If your new TV is younger than your Nintendo Wii game console, you might need a special adapter or converter in order to allow it to connect to something like a smart TV. Meanwhile, a smart TV is a special kind of TV that allows Internet connectivity and support of a wide range of streaming apps to allow you to do things like watch Netflix or YouTube on the comfort of your own home using the TV itself without no assistance from a computer or streaming device like Roku and Amazon Fire TV Stick.
In short, a smart TV, unlike an ordinary TV, has Internet and computer-like capabilities of running certain applications related to online streaming and some such. In regards to how to connect Wii to Smart TV, here’s what you need to know.
What Is a Smart TV?
A smart TV is the “smart” version of a TV the same way a smartphone is the “smart” version of a cellular phone. While a TV only receives signals from antenna, satellite, or cable box to deliver programs and channels for your viewing pleasure, a smart TV has extended features similar to the smartphone that involves Internet connectivity. An ordinary terrestrial TV with antenna can, at most, receive signals for viewing through its antenna, cable, or another A/V source.
- A Wider Array of Viewing Options: A standard-definition TV was perfectly fine in the 1990s and prior when you only had TV viewing options or perhaps a VCR you can connect to your TV in order to play VHS tapes you’ve rented from Blockbuster. However, today’s connected world is more Internet-centric. You need smart TVs and smartphones that can link to the Internet and provide you with entertainment through that medium, especially if you have a Netflix, Hulu, Disney+, or Amazon Prime subscription.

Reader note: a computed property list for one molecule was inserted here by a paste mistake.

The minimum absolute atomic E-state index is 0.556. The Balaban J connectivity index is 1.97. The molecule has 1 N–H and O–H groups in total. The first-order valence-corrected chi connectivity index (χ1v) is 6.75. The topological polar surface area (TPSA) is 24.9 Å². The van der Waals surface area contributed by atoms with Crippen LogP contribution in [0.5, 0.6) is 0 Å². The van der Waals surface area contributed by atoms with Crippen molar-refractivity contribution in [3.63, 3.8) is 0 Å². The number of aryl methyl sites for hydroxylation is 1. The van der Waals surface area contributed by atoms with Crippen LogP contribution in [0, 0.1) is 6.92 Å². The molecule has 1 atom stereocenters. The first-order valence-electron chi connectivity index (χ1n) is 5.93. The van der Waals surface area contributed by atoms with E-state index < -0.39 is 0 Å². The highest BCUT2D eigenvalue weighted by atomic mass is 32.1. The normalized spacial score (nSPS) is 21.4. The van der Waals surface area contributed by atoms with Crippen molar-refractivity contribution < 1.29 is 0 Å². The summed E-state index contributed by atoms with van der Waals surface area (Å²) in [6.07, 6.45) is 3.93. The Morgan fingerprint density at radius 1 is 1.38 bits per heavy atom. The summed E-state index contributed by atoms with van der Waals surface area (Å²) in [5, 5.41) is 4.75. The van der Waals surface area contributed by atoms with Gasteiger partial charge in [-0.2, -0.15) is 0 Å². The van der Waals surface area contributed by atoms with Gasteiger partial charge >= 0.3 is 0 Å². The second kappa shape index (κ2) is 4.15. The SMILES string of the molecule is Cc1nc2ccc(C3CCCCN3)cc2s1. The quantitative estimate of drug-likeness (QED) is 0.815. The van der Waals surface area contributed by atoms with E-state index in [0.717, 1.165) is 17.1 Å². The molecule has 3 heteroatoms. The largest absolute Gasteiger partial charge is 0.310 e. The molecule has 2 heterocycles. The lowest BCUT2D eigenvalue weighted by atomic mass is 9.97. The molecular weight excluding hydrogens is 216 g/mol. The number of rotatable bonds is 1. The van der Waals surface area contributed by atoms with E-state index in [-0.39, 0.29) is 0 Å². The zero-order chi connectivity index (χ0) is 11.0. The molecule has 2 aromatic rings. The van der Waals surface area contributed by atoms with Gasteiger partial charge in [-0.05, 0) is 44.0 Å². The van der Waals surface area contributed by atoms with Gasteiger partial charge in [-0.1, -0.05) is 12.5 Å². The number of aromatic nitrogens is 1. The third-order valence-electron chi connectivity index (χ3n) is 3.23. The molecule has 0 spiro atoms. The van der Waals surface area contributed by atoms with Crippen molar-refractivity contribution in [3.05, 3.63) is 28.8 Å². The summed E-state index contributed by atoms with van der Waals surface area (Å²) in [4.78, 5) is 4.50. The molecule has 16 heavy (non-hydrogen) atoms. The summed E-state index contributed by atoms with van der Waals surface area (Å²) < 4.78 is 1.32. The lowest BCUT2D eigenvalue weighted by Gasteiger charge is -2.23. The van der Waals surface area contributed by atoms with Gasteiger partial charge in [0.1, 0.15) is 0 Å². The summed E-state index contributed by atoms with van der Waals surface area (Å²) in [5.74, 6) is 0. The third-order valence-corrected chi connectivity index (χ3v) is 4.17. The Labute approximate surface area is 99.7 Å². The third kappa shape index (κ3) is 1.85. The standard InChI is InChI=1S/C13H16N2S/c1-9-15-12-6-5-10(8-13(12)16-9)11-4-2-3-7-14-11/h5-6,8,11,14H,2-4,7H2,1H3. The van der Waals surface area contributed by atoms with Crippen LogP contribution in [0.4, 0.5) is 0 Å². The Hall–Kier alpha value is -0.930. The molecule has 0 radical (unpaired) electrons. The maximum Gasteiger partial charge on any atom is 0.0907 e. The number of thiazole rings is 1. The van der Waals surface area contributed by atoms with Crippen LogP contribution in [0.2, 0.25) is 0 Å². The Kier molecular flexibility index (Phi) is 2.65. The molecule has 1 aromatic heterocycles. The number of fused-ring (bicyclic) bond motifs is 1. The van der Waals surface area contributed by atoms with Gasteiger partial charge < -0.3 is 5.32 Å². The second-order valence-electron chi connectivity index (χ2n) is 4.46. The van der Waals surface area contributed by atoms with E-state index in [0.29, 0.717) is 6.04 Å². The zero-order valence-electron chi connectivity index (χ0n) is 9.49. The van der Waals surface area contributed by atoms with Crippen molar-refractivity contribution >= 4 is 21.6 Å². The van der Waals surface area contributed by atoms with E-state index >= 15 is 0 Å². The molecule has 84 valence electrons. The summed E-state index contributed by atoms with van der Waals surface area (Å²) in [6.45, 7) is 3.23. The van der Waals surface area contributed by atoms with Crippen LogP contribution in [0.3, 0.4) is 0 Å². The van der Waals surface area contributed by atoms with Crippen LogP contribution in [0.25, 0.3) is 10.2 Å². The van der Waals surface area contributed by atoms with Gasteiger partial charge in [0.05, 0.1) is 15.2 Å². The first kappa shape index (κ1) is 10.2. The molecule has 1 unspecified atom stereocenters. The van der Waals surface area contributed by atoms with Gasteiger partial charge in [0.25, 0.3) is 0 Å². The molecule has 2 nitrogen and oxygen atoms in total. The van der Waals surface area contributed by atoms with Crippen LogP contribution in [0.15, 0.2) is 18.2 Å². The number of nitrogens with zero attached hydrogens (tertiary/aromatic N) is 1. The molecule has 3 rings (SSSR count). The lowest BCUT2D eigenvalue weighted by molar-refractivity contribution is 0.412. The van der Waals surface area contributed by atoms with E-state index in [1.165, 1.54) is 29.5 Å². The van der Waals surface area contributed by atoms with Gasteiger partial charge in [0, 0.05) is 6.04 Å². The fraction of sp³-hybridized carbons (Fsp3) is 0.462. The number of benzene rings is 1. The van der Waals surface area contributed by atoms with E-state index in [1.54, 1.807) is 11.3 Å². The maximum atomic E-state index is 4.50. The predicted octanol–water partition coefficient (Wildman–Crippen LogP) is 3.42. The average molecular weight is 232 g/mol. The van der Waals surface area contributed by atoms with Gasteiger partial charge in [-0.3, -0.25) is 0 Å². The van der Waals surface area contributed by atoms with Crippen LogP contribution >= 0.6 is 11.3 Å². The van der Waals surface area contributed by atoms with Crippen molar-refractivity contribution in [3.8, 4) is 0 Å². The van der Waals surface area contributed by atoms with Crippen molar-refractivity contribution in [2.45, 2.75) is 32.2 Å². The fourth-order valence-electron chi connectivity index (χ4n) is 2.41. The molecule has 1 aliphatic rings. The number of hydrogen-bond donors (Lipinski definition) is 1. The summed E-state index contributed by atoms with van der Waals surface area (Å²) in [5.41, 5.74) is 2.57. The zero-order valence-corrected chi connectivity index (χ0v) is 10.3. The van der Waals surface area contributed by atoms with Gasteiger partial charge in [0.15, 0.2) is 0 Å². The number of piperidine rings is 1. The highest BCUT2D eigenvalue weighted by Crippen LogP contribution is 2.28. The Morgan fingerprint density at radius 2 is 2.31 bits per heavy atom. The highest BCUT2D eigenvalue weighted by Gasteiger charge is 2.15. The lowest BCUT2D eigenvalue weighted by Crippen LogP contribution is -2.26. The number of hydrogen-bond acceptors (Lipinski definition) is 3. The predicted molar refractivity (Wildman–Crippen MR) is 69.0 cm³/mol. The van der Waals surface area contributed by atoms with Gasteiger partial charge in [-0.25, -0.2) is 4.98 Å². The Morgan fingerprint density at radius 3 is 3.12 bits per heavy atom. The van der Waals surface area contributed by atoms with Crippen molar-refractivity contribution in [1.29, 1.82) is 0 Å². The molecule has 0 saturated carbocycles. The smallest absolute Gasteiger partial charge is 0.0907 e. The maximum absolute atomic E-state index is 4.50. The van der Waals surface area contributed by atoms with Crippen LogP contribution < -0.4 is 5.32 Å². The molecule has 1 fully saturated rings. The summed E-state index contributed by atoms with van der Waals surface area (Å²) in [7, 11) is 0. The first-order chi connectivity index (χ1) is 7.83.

- Smart TV Is Part of the Smart Home Device Line: Smart TVs are part of the smart home device line like the Amazon button you can push to instantly order Amazon products or smartphones that can double as music devices, cameras, video players and so forth though online functionality and connectivity. Smart TV can run apps like the smartphone, tablet, or any computer out there. In this case, the smartness of the TV can also refer to it is as versatile as a PC. In turn, this opens you up to a whole new world of options of entertainment, from online streaming to better game functionality since game consoles are also “smart” and Internet-connected as well.
- The Internet Makes Ordinary TVs Smart TVs: Internet connectivity and apps that take advantage of such is what makes an ordinary device like a cellular phone or a television set become a smart device. This widens your ability to entertain yourself because the Internet serves as a vast repository of games, videos, music, and so forth accessible through affordable subscriptions and whatnot. This also allows your smart TV to easily link up to gadgets such as smartphones, laptops, and other gadgets, which is certainly the case for the Apple TV and its wireless connection to Apple-related or iOS devices.
With that in mind, how do you connect the Nintendo Wii console—a game console that actually has Internet connectivity in and of itself, thus making it a smart device in its own right—to a smart TV? Should you use the Internet or should you use standard TV ports for audio-video connections instead?
The Wii Doesn’t Have the Right TV Port
Some smart TVs should be able to connect to the Wii normally through an A/V port. However, connecting it the way an Apple TV connects to an iPad or iPhone wirelessly might be a bridge too far to traverse. The Wii came out in the late 2000s, around the time HDMI wasn’t as ubiquitous (it was released in 2002) and online multiplayer gaming was more linked to PC gaming. In fact, DisplayPort was just released in the same year as the Wii in 2006, so HD gaming was at its infancy stages. Smartphones like the iPhone would also be released the following year in 2007.
- Most HDTVs Are Smart TVs: Smart TVs were originally just CRTs, LCDs, or plasma TVs with an Internet connection and the ability to play streaming apps. As people moved on from the cathode-ray tube or “boob tube” TVs of yesteryear to the more sleek and modern HDTV with high-definition resolution. As the 2000s and 2010s rolled along, this smart TV tech became as commonplace among HDTVs as their HDMI connection ports. This tech is therefore almost synonymous with HDTVs even though there are certain HDTVs that lack Internet connectivity or require streaming service assistance from Roku hardware.